Publishing imperfectly – why having a publishing standard matters

Books are rarely – if ever – perfect. Most publishers release imperfect books. However, they do have a publishing standard they work to, and self-publishers need to do the same.

During my 12-years in publishing, I was responsible for publishing hundreds of books and despite the time and attention bestowed on each book by competent and expert editors and proofreaders, I can safely say that not one of them was error-free or perfect.

Editorial correction process
Most books take around 50-100 hours to produce and that’s because they are constantly being read, corrected and re-read for errors.

Yes, that’s right, not one!

I don’t say that with pride, I say it with honesty, because perfection does not exist. It is also the enemy of action and the barrier to results. Perfection is the thing that will trip you up and halt your projects in a heartbeat – if you let it.

Does that mean that eliminating errors doesn’t matter? No. It means you need to find a different approach, and that approach is to set a publishing standard. A standards sets a goal and helps you achieve what you are aiming for so you can work with purpose. When you have achieved the publishing standard you have set, you will know that you are ready to release your book into the world.

Find a balance

When I worked in publishing, I had to find a balance between the need to meet deadlines and the requirement to publish to a high standard. You notice I said “to a high standard”, not “perfect”. That’s because getting each book published was also of high importance (you don’t get far if you don’t get the book out into the market).

Can you imagine having to tell 30,000 people that the cookery book they planned to buy for someone at Christmas (or enjoy themselves) was not available for sale because the editor was reading it for the hundredth time in an effort to eliminate even the most innocuous of errors? No, of course not.

Let’s get our heads screwed on about errors in books. Of course you want to have an error-free book. Yes, it’s everyone’s goal. And as an editor and someone who cares deeply about the quality of published writing – and especially books – I dislike errors as much as the next person. But let’s get some perspective here. Two typos in a 30,000-word book is not something to get distressed about.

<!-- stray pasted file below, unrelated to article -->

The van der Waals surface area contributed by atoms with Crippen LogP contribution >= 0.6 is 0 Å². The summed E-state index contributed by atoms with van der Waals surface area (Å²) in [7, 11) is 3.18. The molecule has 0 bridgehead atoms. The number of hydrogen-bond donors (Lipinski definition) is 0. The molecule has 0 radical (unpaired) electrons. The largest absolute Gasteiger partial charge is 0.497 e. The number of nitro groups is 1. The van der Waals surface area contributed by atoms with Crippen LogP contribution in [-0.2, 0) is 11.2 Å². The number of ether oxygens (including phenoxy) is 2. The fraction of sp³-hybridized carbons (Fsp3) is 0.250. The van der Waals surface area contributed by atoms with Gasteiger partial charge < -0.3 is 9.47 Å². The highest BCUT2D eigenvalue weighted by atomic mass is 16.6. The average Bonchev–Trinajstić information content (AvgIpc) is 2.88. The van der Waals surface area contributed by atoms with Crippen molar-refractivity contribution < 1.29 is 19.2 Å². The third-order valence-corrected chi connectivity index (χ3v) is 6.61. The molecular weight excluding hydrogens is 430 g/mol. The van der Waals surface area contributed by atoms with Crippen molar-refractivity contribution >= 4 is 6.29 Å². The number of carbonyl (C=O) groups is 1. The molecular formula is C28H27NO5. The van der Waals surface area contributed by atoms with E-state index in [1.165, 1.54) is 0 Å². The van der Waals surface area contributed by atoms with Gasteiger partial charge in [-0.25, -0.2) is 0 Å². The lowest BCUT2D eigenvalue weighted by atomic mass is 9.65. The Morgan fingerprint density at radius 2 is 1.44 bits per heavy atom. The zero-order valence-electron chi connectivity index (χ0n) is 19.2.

The problem arises when there are two typos or grammatical errors on every page of a 30,000-word book! Now that is something to be concerned about and to take action to remedy. And that’s what is important. Your goal should be to get rid of as many mistakes as possible and the way to do that is to hire help in the form of editors and proofreaders. It’s easy! Set a standard and decide to take action to achieve it. When you know your standards you can work to meet them.

Why do standards matter?

Your reader wants to know that you value them. When they see errors, they wonder if you have you taken sufficient care to produce a book that is worth their investment of time and money or whether you have skimped and just thought, “Heck, I’ll just market the pips out of it and sell loads that way. Who cares?” Whether your book look slapdash or caringly produced matters to your readers. Does it matter to you?

Here’s the thing: when someone buys your book, it isn’t often the decision of a moment. When someone pays you the compliment of choosing your book over and above all others they could have selected, pays you money to own it and has the intention of spending their valuable time reading it, the least you can do in return is to give them a product that matches the trust and commitment they have shown to you in buying it. Standards allow you to do this.

Let’s face it, a book that is full of grammatical errors and typographical mistakes is going to do little to enhance your reputation or raise your profile. Is this harsh? Yes, it is. Is it true? Undoubtedly. Publish poorly at your peril. It will definitely be a decision that comes back to bite you.

Instead, set a standard. Be honest about the investment of time and money you will need to make to achieve that standard and be committed to achieving it. Your book may not be perfect, but it will achieve the publishing standard you have set it. Just make sure that the standard values you, your business and your reader.

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